Wednesday, June 14, 2006

I Love It!

Sometimes most of the enjoyment from a handknit article comes from the actual knitting process. The finished item doesn't quite live up to our expectations so we rarely use it and we experience disappointment. All that knitting, not to mention the money for supplies, wasted.

This isn't one of those times.

This is one of those rare items that turned out BETTER than expected! I LOVE my new "One Stitch Cardigan". Looking at the photo accompanying the FREE pattern I was not sure I would like the fit and the style and was afraid to invest a lot of money finding out. If I had known it would turn out this well I would have spent the money for better quality supplies. Maybe next time I will make it in a nice, soft wool instead of ACKrylic.

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For an 100% acrylic yarn, this one isn't bad. It's Phentex Worsted in "burgundy". I knit the entire sweater (size small) with less than two 16 oz (454 g) balls. I have about half of the second ball left. I knew I'd have leftovers but it was cheaper to buy two giant balls than to buy less yardage in smaller balls.

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The fit is great and it is really comfortable. Maybe someday (when enough time has passed for me to forget the miles and miles and miles of garter stitch) I'll knit this pattern again with better yarn and in a more neutral, goes-with-everything kind of color. It will have to wait a while though. The pain of all that boring garter stitch is still too fresh in my memory!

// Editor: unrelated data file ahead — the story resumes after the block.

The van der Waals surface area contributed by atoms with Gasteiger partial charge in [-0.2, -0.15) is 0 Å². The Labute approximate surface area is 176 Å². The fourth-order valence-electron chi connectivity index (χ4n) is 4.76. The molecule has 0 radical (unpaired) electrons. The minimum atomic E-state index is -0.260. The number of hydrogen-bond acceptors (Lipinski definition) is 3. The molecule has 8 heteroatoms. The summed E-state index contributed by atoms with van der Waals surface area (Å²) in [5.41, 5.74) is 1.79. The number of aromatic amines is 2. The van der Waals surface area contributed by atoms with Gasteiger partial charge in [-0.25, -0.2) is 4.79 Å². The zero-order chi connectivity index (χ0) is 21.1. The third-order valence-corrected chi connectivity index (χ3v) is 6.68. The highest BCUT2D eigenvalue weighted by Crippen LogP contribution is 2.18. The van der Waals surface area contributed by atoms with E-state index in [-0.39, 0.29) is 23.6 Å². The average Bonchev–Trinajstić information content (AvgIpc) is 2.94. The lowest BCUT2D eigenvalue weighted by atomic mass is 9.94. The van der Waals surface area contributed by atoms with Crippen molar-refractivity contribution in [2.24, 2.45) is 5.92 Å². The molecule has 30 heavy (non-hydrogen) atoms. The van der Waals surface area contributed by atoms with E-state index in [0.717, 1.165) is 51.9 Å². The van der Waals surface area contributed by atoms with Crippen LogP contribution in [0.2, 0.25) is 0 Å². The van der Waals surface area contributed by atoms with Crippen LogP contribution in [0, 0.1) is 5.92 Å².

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My one splurge on this project was the handmade, enameled copper buttons. I picked them up at Fireworks Enamelled Copper in Crawford Bay, B.C. I also bought coordinating earrings. They have the same color pattern but are a different shape.

I made a few alterations to the pattern.

  1. I knit it all in one piece rather than with a separate back and fronts so that I could eliminate the underarm/side seam. I placed stitch markers where the side seams would have been and then I increased one stitch on each side of the markers when directed to "increase one stitch at each end of every RS row".
  2. Because of the way the pattern is designed there would also be a seam on the top of the arm. I tried various seaming methods, including a 3 needle bind off, and was unhappy with the results. In the end I eliminated the seam altogether by leaving the stitches live (rather than casting them off) and then grafting the two edges together. Tedious and time consuming but WAY better looking!
  3. I really like the edging treatment and decided that, for a truly finished look, the edging needed to go around the cuffs, across the pockets, and all along the lower edge in addition to the front and neck edge specified in the pattern.